‹‹“Minimal” may be sufficient and “maximal” may prove not to serve the purpose›› says Adriana I. Gaspar, Senior Partner with NNDKP commenting the sine qua non role of technology in fostering whistleblowing and the wider context of business ethics and compliance.
Trust is to make the difference.
The EU Directive on the protection of persons who report breaches of Union law has mandated a set of minimum requirements meant to prompt individuals to inform on violations that they become aware of. As the whistleblowers’ risks decrease, chances become higher that potentially prejudicial acts be investigated, that measures (preferable internal) be taken for remediation and prevention of recurrence, of the perpetuation of derailing practices, as well as for damage recovery. In terms of scope, the Directive is applicable, for example, to fiscally aggressive conducts, breaches of competition and state aid rules, improbity in sectors such as consumer protection, food and feed safety, environment protection, radiation protection and nuclear safety, as well as other potentially major-risk threats.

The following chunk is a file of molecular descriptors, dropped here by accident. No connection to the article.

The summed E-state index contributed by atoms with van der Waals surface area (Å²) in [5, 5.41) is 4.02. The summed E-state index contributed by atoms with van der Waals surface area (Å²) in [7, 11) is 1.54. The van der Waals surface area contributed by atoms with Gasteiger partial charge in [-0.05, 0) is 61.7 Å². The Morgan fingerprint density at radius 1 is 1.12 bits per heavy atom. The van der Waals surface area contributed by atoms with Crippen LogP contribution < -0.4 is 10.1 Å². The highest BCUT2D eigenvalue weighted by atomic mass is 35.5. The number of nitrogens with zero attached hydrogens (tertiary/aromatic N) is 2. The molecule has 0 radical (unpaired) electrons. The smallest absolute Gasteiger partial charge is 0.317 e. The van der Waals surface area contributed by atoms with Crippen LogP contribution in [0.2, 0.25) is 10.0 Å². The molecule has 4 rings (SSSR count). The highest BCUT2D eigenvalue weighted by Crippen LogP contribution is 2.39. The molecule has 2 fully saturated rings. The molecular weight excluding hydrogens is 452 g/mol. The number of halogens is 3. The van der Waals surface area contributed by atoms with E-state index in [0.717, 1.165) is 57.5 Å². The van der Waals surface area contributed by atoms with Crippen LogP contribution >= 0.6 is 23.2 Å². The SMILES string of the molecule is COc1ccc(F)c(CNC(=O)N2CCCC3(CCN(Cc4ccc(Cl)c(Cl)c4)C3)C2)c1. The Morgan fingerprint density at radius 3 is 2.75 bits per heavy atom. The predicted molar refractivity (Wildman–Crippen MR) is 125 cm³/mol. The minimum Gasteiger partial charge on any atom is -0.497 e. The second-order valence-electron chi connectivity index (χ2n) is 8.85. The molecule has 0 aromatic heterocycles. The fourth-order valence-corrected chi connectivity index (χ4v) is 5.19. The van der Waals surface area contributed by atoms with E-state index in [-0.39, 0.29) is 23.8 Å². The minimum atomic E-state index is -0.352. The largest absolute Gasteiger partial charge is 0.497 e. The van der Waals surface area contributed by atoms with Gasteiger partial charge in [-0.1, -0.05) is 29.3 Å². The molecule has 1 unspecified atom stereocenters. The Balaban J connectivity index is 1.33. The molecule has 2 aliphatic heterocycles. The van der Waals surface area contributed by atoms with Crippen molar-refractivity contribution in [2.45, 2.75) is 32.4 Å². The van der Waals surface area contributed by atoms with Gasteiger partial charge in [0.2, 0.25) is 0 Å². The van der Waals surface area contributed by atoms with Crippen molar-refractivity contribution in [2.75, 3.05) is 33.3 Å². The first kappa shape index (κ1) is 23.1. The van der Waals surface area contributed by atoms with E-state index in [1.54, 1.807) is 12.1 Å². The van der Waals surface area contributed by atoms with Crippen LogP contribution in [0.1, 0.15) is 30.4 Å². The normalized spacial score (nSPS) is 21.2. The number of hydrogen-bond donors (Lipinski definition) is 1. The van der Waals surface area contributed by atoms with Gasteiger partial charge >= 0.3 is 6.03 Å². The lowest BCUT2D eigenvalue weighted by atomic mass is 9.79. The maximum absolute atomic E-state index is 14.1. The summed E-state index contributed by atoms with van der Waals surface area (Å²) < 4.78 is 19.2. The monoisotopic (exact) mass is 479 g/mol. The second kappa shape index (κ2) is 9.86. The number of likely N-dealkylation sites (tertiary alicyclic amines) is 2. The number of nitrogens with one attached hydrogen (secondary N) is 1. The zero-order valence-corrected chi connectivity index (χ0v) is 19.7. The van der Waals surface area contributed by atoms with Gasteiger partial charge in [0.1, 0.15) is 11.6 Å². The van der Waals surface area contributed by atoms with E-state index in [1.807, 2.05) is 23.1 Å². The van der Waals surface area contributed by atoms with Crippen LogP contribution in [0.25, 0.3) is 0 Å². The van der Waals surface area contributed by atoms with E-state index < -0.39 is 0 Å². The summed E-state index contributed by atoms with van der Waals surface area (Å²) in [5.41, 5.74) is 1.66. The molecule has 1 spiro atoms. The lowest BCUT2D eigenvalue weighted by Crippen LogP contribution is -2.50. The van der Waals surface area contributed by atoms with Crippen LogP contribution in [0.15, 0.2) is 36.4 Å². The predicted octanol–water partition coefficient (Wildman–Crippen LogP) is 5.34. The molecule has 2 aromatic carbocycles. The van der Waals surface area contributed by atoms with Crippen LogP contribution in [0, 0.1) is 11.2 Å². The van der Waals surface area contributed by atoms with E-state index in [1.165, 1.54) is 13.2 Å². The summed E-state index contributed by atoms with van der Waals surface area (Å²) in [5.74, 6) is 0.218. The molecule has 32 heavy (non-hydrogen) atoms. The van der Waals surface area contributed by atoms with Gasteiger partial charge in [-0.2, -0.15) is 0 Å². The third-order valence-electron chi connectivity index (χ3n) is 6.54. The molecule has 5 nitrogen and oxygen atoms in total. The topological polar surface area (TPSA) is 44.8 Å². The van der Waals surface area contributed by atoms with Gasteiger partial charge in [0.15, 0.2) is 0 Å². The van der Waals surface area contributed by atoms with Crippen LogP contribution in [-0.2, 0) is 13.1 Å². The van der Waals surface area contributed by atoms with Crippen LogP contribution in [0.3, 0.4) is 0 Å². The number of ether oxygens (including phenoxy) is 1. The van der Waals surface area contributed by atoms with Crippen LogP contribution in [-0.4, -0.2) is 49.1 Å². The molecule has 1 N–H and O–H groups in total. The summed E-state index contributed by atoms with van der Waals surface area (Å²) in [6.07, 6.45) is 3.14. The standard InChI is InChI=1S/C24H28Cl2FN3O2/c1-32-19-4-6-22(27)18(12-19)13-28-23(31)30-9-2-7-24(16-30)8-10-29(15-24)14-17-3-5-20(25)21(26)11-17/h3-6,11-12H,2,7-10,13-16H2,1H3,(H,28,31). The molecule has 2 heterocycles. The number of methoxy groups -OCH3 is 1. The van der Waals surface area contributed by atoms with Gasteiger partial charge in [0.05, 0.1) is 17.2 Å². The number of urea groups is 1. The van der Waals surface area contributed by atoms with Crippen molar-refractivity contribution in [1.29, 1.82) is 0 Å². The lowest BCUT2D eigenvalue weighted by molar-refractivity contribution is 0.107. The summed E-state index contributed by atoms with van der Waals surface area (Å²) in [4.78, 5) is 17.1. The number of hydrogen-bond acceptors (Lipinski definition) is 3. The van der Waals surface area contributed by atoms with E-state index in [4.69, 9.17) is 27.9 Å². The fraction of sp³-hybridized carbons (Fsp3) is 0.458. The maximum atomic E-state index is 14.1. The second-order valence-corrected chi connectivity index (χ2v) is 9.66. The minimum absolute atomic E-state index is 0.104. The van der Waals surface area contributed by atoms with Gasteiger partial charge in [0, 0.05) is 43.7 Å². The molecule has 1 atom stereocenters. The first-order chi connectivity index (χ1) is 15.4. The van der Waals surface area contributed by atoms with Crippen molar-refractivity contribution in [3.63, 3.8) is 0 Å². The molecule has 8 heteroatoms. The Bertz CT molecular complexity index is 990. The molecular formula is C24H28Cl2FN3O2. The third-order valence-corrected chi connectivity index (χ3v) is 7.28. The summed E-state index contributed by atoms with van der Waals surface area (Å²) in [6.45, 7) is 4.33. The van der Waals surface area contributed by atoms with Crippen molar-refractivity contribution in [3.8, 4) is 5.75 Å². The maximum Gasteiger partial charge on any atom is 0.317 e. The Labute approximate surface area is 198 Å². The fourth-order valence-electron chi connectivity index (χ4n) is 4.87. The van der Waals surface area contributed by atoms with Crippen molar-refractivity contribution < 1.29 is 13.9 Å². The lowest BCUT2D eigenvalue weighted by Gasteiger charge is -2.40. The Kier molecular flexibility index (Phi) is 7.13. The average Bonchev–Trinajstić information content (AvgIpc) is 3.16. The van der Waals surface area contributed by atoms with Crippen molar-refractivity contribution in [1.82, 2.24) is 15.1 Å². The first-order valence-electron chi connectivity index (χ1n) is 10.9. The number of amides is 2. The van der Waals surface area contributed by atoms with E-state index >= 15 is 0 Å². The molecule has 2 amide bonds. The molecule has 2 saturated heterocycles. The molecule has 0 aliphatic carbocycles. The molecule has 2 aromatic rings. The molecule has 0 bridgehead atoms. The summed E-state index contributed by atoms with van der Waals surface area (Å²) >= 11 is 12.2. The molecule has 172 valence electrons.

In the form that was subject to public debate, the draft law aiming to transpose the Directive into the Romanian legislation – still to successfully complete the procedure for Parliamentary approval – has a wider scope as compared to the Directive. Employers are required to make available a reporting system and adequate protection both for the
employees and collaborators who unveil breaches of the Union law and for those disclosing offenses against national law and, furthermore, of deontological and professional rules.